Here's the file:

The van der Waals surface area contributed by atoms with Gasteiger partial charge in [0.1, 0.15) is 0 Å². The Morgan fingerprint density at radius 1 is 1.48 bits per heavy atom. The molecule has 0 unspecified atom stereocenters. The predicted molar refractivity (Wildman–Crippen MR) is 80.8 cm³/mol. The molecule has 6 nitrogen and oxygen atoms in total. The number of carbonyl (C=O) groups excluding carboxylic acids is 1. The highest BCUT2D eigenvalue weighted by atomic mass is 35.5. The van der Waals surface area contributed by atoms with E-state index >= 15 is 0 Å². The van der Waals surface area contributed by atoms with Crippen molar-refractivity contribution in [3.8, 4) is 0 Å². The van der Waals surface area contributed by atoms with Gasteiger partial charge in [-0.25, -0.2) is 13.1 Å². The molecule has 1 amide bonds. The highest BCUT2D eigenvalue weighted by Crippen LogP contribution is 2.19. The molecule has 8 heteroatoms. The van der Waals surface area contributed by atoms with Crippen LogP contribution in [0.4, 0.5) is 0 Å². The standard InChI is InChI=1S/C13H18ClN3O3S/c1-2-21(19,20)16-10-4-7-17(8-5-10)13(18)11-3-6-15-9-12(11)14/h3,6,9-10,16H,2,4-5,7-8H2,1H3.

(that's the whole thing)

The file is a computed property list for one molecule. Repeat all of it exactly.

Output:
The van der Waals surface area contributed by atoms with Gasteiger partial charge in [0.1, 0.15) is 0 Å². The Morgan fingerprint density at radius 1 is 1.48 bits per heavy atom. The molecule has 0 unspecified atom stereocenters. The predicted molar refractivity (Wildman–Crippen MR) is 80.8 cm³/mol. The molecule has 6 nitrogen and oxygen atoms in total. The number of carbonyl (C=O) groups excluding carboxylic acids is 1. The highest BCUT2D eigenvalue weighted by atomic mass is 35.5. The van der Waals surface area contributed by atoms with E-state index >= 15 is 0 Å². The van der Waals surface area contributed by atoms with Crippen molar-refractivity contribution in [3.8, 4) is 0 Å². The van der Waals surface area contributed by atoms with Gasteiger partial charge in [-0.25, -0.2) is 13.1 Å². The molecule has 1 amide bonds. The highest BCUT2D eigenvalue weighted by Crippen LogP contribution is 2.19. The molecule has 8 heteroatoms. The van der Waals surface area contributed by atoms with Crippen LogP contribution in [0.4, 0.5) is 0 Å². The standard InChI is InChI=1S/C13H18ClN3O3S/c1-2-21(19,20)16-10-4-7-17(8-5-10)13(18)11-3-6-15-9-12(11)14/h3,6,9-10,16H,2,4-5,7-8H2,1H3.